Kevin: When we talk about this overall process and make clear there's lots of different steps throughout this individual process, what recommendations would you have for sales managers, sales leaders in terms of what they should be doing from a coaching and development perspective for their sales teams?

Mark: That is a great piece, I'll tell you why. Too many sales leaders don't coach before the sales call. What they do is they critique after the sales call. That's really what the sales manager does, they critique after the sales call, "You stupid person, you failed to do this and this and this."

The sales leader coaches ahead of time. What do I mean by this? One of the questions that you, the salesperson, need to be asking, "Let's walk through, let's dialog through what do we want to be the key components of the sales call. What's the objective?"

The biggest thing that the sales leader can do is to give the salesperson a vote of confidence that they are going to be able to go into that sales call and be successful. I remember back in my days as being a salesperson and I had a particular manager, he was a master of the critique. He didn't critique, he ripped you apart.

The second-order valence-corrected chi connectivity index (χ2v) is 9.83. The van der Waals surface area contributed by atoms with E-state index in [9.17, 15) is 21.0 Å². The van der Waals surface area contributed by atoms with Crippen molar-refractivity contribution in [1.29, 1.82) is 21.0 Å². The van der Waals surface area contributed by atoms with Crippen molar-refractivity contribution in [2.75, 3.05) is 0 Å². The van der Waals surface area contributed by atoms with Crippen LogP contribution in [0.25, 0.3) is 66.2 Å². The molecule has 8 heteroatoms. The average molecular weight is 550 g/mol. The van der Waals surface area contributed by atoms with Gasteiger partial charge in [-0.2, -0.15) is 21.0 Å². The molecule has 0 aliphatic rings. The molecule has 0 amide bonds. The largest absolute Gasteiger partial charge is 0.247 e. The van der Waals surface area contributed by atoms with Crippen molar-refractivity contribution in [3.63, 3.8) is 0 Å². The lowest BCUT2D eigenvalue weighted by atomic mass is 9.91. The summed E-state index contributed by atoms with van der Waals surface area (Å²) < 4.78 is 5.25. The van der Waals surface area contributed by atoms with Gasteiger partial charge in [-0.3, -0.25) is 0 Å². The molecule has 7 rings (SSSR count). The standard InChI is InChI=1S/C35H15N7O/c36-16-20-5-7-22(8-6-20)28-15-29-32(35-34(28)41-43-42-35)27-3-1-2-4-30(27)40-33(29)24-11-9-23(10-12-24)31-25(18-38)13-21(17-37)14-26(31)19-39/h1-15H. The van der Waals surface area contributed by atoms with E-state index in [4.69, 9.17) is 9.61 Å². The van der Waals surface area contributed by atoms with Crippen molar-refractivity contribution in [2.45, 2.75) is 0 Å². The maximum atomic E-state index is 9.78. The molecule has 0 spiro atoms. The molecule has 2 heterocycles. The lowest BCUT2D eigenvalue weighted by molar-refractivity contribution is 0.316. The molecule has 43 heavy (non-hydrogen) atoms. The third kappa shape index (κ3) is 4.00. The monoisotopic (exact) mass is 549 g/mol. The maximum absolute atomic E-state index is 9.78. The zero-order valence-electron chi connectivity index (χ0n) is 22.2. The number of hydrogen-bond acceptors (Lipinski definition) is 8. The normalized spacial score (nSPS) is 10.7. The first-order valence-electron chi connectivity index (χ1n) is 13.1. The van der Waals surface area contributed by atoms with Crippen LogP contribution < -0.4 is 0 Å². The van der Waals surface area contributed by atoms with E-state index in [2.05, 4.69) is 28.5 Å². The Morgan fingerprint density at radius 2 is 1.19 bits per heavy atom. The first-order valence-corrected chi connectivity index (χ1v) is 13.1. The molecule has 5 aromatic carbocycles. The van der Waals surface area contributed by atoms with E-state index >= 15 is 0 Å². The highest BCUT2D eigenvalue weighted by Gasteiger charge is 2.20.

As a result, I always went into every sales call almost feeling that, "This is going to be disaster because no matter how it comes out, I know he's gonna rip me the big one" and my performance never measured up to what it could. Conversely, I had leaders at other times in my sales career that they really equipped me and helped prepare me ahead of time and my level of performance, my level of result's far superior.

Really, it's not after the fact, it's before it happens. That's where the sales leader really comes into play and earns their keep.

Tim: Mark, when you're looking at the sales process -- I think a lot of sales leaders inherited a process within their organization -- what do you recommend they do to find it and fix what isn't working in their process?